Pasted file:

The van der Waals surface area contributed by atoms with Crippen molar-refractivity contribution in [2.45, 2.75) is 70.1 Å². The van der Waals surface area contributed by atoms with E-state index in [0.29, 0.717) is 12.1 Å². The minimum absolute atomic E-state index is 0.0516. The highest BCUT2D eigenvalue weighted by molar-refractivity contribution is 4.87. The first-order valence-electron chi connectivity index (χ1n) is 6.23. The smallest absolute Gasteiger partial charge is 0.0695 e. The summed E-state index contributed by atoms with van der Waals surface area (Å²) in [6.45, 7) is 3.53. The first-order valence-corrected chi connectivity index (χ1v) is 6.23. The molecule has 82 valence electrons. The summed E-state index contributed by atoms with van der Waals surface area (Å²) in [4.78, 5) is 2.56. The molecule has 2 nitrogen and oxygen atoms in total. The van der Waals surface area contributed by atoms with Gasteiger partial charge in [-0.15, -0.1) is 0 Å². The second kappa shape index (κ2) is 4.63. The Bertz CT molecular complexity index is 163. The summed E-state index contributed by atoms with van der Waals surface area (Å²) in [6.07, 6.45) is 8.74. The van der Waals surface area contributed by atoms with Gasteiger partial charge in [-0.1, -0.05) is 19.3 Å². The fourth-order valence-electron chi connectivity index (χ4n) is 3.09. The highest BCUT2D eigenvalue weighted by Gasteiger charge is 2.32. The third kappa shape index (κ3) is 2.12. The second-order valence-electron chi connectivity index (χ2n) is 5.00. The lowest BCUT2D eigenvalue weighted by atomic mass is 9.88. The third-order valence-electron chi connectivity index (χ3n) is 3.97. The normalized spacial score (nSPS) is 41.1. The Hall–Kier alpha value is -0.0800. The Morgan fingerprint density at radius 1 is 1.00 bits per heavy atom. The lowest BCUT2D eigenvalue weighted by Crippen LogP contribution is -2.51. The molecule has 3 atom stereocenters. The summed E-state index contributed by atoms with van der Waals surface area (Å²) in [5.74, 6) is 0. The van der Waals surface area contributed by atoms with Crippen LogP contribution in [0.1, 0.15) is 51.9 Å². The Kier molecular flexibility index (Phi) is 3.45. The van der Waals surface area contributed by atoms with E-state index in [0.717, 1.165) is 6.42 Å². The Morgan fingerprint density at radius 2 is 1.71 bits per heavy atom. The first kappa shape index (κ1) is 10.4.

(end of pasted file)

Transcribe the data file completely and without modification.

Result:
The van der Waals surface area contributed by atoms with Crippen molar-refractivity contribution in [2.45, 2.75) is 70.1 Å². The van der Waals surface area contributed by atoms with E-state index in [0.29, 0.717) is 12.1 Å². The minimum absolute atomic E-state index is 0.0516. The highest BCUT2D eigenvalue weighted by molar-refractivity contribution is 4.87. The first-order valence-electron chi connectivity index (χ1n) is 6.23. The smallest absolute Gasteiger partial charge is 0.0695 e. The summed E-state index contributed by atoms with van der Waals surface area (Å²) in [6.45, 7) is 3.53. The first-order valence-corrected chi connectivity index (χ1v) is 6.23. The molecule has 82 valence electrons. The summed E-state index contributed by atoms with van der Waals surface area (Å²) in [4.78, 5) is 2.56. The molecule has 2 nitrogen and oxygen atoms in total. The van der Waals surface area contributed by atoms with Gasteiger partial charge in [-0.15, -0.1) is 0 Å². The second kappa shape index (κ2) is 4.63. The Bertz CT molecular complexity index is 163. The summed E-state index contributed by atoms with van der Waals surface area (Å²) in [6.07, 6.45) is 8.74. The van der Waals surface area contributed by atoms with Gasteiger partial charge in [-0.1, -0.05) is 19.3 Å². The fourth-order valence-electron chi connectivity index (χ4n) is 3.09. The highest BCUT2D eigenvalue weighted by Gasteiger charge is 2.32. The third kappa shape index (κ3) is 2.12. The second-order valence-electron chi connectivity index (χ2n) is 5.00. The lowest BCUT2D eigenvalue weighted by atomic mass is 9.88. The third-order valence-electron chi connectivity index (χ3n) is 3.97. The normalized spacial score (nSPS) is 41.1. The Hall–Kier alpha value is -0.0800. The Morgan fingerprint density at radius 1 is 1.00 bits per heavy atom. The lowest BCUT2D eigenvalue weighted by Crippen LogP contribution is -2.51. The molecule has 3 atom stereocenters. The summed E-state index contributed by atoms with van der Waals surface area (Å²) in [5.74, 6) is 0. The van der Waals surface area contributed by atoms with Crippen LogP contribution in [0.1, 0.15) is 51.9 Å². The Kier molecular flexibility index (Phi) is 3.45. The van der Waals surface area contributed by atoms with E-state index in [0.717, 1.165) is 6.42 Å². The Morgan fingerprint density at radius 2 is 1.71 bits per heavy atom. The first kappa shape index (κ1) is 10.4.